People around the world see the Swedish government as the most trustworthy administration in the world, the Swedish people as the world’s most hospitable, and think of Sweden as the best place in the world to live and work.
The findings were made in the Anholt-GMI Nation Brands Index, a survey of 10,000 consumers in ten countries. They were asked for their impressions of the United States, Britain, Sweden, China, Italy, Germany, South Korea, Russia and Turkey.
The report’s author, Simon Anholt, says Sweden is “almost universally admired”.
“Its brand image boasts a rare combination of stable and responsible governance, honest and trustworthy people, successful cultural exports, a prime location for investment, and yet isn’t seen as boring or predictable, but young and dynamic.”
Sweden was followed in the rankings by Britain, with America sharing fourth place with Germany. Turkey and Russia prop up the bottom of the table, with many people having a particularly poor impression of Russia.
One measure in which Sweden did particularly well was hospitality. Swedes were viewed as the most hospitable people out of all the nationalities included in the survey, and Sweden (perhaps not coincidentally) was seen as the second most attractive tourist destination after Italy.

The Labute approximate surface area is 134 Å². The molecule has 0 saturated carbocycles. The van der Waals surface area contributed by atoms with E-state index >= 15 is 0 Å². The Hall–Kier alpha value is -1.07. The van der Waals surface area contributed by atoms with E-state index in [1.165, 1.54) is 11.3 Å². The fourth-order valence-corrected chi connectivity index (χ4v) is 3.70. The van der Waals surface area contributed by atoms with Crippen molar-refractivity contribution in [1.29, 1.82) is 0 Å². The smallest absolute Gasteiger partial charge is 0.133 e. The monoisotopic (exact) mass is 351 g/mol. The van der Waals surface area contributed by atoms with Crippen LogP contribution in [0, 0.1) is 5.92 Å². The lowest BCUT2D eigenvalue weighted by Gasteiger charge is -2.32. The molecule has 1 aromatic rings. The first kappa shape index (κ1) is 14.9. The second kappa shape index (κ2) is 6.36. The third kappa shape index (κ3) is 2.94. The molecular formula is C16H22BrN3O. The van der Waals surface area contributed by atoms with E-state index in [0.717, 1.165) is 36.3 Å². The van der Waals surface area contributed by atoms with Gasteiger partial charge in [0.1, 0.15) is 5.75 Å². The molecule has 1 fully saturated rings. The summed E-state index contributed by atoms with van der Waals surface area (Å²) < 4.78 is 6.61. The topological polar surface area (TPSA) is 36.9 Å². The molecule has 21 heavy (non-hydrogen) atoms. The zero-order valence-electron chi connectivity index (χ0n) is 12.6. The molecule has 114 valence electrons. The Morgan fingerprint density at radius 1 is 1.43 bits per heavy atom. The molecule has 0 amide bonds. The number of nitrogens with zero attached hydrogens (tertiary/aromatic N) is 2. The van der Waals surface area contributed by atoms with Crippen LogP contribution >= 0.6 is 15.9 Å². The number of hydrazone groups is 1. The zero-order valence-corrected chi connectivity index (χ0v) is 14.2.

The respondents described Sweden as ‘fascinating’, ‘exciting’, and ‘romantic’. Many of those questioned had heard of the Ice Hotel.
The report pointed out, however, that popular tourist destinations such as France and Australia had not been included in the survey.
Equally positive for Sweden was its high placing in the investment rankings. It was seen as the second most attractive place to invest in, behind the United States. When people were asked where they would most like to live and work, Sweden came out on top.
That Sweden came top in rankings of good government may come as something of a surprise to opposition Moderate Party leader Fredrik Reinfeldt, but he can take comfort from the fact that most people responding to the survey were probably judging Sweden from a position of complete ignorance.
“It is unlikely that many of our respondents would be able to name a member of the Swedish government, or identify the party currently in power: these scores are almost certainly pure brand image, and appear to require little substantiation,” says Anholt.
Front page picture: Richard Ryan/Source: imagebank.sweden.se